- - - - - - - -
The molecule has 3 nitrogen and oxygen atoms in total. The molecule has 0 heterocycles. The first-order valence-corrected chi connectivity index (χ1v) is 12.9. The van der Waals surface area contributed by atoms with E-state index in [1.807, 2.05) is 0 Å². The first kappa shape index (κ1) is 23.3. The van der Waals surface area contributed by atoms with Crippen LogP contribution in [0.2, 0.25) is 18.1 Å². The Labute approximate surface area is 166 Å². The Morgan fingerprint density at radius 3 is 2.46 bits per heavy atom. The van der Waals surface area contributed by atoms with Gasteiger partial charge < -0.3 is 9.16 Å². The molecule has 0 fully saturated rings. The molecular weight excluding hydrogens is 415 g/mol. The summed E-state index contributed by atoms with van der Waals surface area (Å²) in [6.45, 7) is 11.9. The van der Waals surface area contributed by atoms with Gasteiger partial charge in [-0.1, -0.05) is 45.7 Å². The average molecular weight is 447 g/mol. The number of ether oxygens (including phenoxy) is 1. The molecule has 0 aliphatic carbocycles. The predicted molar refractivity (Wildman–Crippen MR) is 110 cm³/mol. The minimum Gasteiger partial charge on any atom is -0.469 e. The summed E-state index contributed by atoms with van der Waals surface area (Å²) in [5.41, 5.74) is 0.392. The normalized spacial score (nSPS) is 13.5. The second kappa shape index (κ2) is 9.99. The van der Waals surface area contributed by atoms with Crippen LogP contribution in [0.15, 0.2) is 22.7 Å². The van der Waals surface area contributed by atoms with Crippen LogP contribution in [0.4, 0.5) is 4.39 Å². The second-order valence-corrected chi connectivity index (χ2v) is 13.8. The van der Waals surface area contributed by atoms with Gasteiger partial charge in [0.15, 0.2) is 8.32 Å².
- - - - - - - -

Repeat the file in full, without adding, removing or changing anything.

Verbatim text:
The molecule has 3 nitrogen and oxygen atoms in total. The molecule has 0 heterocycles. The first-order valence-corrected chi connectivity index (χ1v) is 12.9. The van der Waals surface area contributed by atoms with E-state index in [1.807, 2.05) is 0 Å². The first kappa shape index (κ1) is 23.3. The van der Waals surface area contributed by atoms with Crippen LogP contribution in [0.2, 0.25) is 18.1 Å². The Labute approximate surface area is 166 Å². The Morgan fingerprint density at radius 3 is 2.46 bits per heavy atom. The van der Waals surface area contributed by atoms with Gasteiger partial charge < -0.3 is 9.16 Å². The molecule has 0 fully saturated rings. The molecular weight excluding hydrogens is 415 g/mol. The summed E-state index contributed by atoms with van der Waals surface area (Å²) in [6.45, 7) is 11.9. The van der Waals surface area contributed by atoms with Gasteiger partial charge in [-0.1, -0.05) is 45.7 Å². The average molecular weight is 447 g/mol. The number of ether oxygens (including phenoxy) is 1. The molecule has 0 aliphatic carbocycles. The predicted molar refractivity (Wildman–Crippen MR) is 110 cm³/mol. The minimum Gasteiger partial charge on any atom is -0.469 e. The summed E-state index contributed by atoms with van der Waals surface area (Å²) in [5.41, 5.74) is 0.392. The normalized spacial score (nSPS) is 13.5. The second kappa shape index (κ2) is 9.99. The van der Waals surface area contributed by atoms with Crippen LogP contribution in [0.15, 0.2) is 22.7 Å². The van der Waals surface area contributed by atoms with Crippen LogP contribution in [0.4, 0.5) is 4.39 Å². The second-order valence-corrected chi connectivity index (χ2v) is 13.8. The van der Waals surface area contributed by atoms with Gasteiger partial charge in [0.15, 0.2) is 8.32 Å².